First Time User? Sign Up Now
First Time User? Enroll now.
Home > Health Library > Hemochromatosis
Hemochromatosis happens when too much iron builds up in the body. Your body needs iron to make hemoglobin, the part of your blood that carries oxygen to all of your cells. But when there is too much iron, it can damage the liver and heart and lead to other diseases, such as diabetes and arthritis.
Hemochromatosis can be treated to prevent serious problems. But without treatment, hemochromatosis will continue storing iron in the body. When iron levels are dangerously high, organ and tissue damage can happen.
The most common type of hemochromatosis runs in families. This is called hereditary or primary hemochromatosis. But people sometimes get it from having a lot of blood transfusions, certain blood problems, liver disease, or alcohol use disorder. This is called acquired or secondary hemochromatosis.
Men are more likely than women to have too much iron built up. Women get rid of extra iron through blood from their menstrual cycles and during pregnancy.
Symptoms often don't appear until a person is age 40 or older. This is because extra iron builds up slowly throughout the person's life. And symptoms appear after a certain amount of extra iron builds up.
The early symptoms are somewhat vague or subtle. So this disease is sometimes mistaken for another condition. Early symptoms include:
Your doctor will do a physical exam and ask about your medical history. If the doctor suspects hemochromatosis, you will have blood tests to see if you have too much iron in your body.
Most of the time hemochromatosis is caused by a gene that runs in families. It is an autosomal recessive disorder that can be passed to a child from the parents. Hemochromatosis can be found early with a blood test. If you have this disease, you may want to have your children tested to see if they have it. Other family members may also want to be tested. Talking to a genetic counselor will help you decide whether genetic testing is a good idea for you and your family.
Most medical experts do not think it is helpful to screen for hemochromatosis in the general population using blood tests or genetic tests because hemochromatosis is not common. The U.S. Preventive Services Task Force (USPSTF) does not recommend genetic screening for hemochromatosis in the general population.footnote 1 The general population includes people who do not have symptoms of hemochromatosis and who do not have a parent, brother, sister, or child with the disease.
Treatment for hemochromatosis includes:
Most people need treatment for the rest of their lives. But some people may not need further treatment if their iron levels return to normal and the hemochromatosis is clearly caused by another disease or by a treatment for another disease (such as blood transfusions).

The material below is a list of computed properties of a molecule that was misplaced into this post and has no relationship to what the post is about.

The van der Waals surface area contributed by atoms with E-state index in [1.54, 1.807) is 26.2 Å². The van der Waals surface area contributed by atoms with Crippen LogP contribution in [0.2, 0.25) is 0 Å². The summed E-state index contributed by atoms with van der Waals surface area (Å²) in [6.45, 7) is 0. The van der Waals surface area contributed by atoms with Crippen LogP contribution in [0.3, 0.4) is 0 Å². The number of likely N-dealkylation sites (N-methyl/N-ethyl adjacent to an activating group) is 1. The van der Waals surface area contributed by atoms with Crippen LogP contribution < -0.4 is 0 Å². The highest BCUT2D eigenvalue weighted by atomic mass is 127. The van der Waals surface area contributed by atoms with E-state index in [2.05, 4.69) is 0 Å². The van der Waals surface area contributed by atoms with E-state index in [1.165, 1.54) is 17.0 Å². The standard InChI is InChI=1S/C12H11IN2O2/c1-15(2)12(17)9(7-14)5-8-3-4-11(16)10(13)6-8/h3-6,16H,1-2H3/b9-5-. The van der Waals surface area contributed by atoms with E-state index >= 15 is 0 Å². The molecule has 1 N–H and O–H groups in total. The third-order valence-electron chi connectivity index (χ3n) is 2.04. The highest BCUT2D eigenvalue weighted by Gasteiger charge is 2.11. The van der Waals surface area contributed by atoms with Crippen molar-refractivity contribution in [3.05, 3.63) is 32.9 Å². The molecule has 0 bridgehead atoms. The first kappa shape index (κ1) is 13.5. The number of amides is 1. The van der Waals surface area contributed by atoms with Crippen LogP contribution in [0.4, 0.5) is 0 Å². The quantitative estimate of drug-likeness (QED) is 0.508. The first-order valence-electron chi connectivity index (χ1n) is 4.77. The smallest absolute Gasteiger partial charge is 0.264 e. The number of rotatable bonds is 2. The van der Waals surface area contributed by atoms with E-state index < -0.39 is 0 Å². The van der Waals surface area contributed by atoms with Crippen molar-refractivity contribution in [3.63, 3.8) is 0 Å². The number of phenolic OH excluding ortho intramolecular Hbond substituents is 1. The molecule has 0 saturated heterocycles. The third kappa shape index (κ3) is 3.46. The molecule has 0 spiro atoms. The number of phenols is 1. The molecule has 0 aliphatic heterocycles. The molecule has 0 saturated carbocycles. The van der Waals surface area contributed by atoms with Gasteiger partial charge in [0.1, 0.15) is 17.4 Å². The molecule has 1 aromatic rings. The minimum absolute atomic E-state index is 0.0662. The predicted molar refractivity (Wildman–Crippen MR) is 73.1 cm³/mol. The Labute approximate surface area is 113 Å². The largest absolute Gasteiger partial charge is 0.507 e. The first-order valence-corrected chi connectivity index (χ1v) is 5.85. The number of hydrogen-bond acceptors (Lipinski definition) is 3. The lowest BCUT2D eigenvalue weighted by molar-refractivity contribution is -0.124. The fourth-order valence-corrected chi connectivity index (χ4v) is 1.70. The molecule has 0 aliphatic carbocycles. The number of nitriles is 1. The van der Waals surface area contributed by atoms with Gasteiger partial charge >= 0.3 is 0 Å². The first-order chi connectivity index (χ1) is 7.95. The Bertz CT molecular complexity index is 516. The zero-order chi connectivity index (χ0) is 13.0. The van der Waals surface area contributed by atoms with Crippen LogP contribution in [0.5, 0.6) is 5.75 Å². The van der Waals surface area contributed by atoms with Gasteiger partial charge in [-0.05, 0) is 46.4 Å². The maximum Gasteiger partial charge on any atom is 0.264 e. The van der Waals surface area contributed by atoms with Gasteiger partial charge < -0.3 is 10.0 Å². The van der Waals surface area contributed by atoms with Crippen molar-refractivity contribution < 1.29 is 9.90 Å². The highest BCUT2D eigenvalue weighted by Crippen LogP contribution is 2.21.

Having hemochromatosis in your family doesn't mean that you will automatically get it. If you find out that you have inherited a gene that causes hemochromatosis, that means you are more likely to get hemochromatosis. Your doctor or a genetic counselor can help you understand the results of a gene test. You might watch for symptoms so that if you do get hemochromatosis, you can get treatment as early as possible. Early treatment can reverse most symptoms and prevent future problems.
At home, you can take steps to make sure you are not getting too much iron in food or drinks.
U.S. Preventive Services Task Force (2006). Screening for hemochromatosis. Available online: http://www.ahrq.gov/clinic/uspstf06/hemochromatosis/hemochrs.htm.
Other Works Consulted
Bacon, BR et al. (2011). Diagnosis and management of hemochromatosis: 2011 practice guideline by the American Association for the Study of Liver Diseases. Hepatology, 54(1): 328–343.
Beutler E (2010). Disorders of iron metabolism. In K Kaushanksy et al., eds., Williams Hematology, 8th ed., pp. 565–606. New York: McGraw-Hill.
Edwards CQ (2004). Hemochromatosis. In JP Greer et al., eds., Wintrobe's Clinical Hematology, 11th ed., vol. 1, pp.1035–1055. Philadelphia: Lippincott Williams and Wilkins.
National Human Genome Research Institute (2010). Learning about hereditary hemochromatosis. Available online: http://www.genome.gov/page.cfm?pageID=10001214.
Powell LW (2015). Hemochromatosis. In DL Kasper et al., eds., Harrison's Principles of Internal Medicine, 19th ed., vol. 2, pp. 2514–2519. New York: McGraw-Hill Education.
Qaseem A, et al. (2005). Screening for hereditary hemochromatosis: A clinical practice guideline from the American College of Physicians. Annals of Internal Medicine, 143(7): 517–521.
Current as of: November 8, 2019
Author: Healthwise StaffMedical Review: Kathleen Romito MD - Family MedicineE. Gregory Thompson MD - Internal MedicineAdam Husney MD - Family MedicineMartin J. Gabica MD - Family Medicine
Current as of: November 8, 2019
Author: Healthwise Staff
Medical Review:Kathleen Romito MD - Family Medicine & E. Gregory Thompson MD - Internal Medicine & Adam Husney MD - Family Medicine & Martin J. Gabica MD - Family Medicine
To learn more about Healthwise, visit Healthwise.org.
© 1995-2020 Healthwise, Incorporated. Healthwise, Healthwise for every health decision, and the Healthwise logo are trademarks of Healthwise, Incorporated.
6602 Knightdale Blvd.
REX Healthcare of Knightdale, Suite 201
Knightdale, NC 27545
131 E. Market St.
Smithfield, NC 27577
4420 Lake Boone Trail
Rex Hospital, Suite 200
Raleigh, NC 27607
1505 SW Cary Parkway
REX Healthcare of Cary, Suite 210
Cary, NC 27511
2076 NC Highway 42 W.
Johnston Professional Plaza, Suite 100
Clayton, NC 27520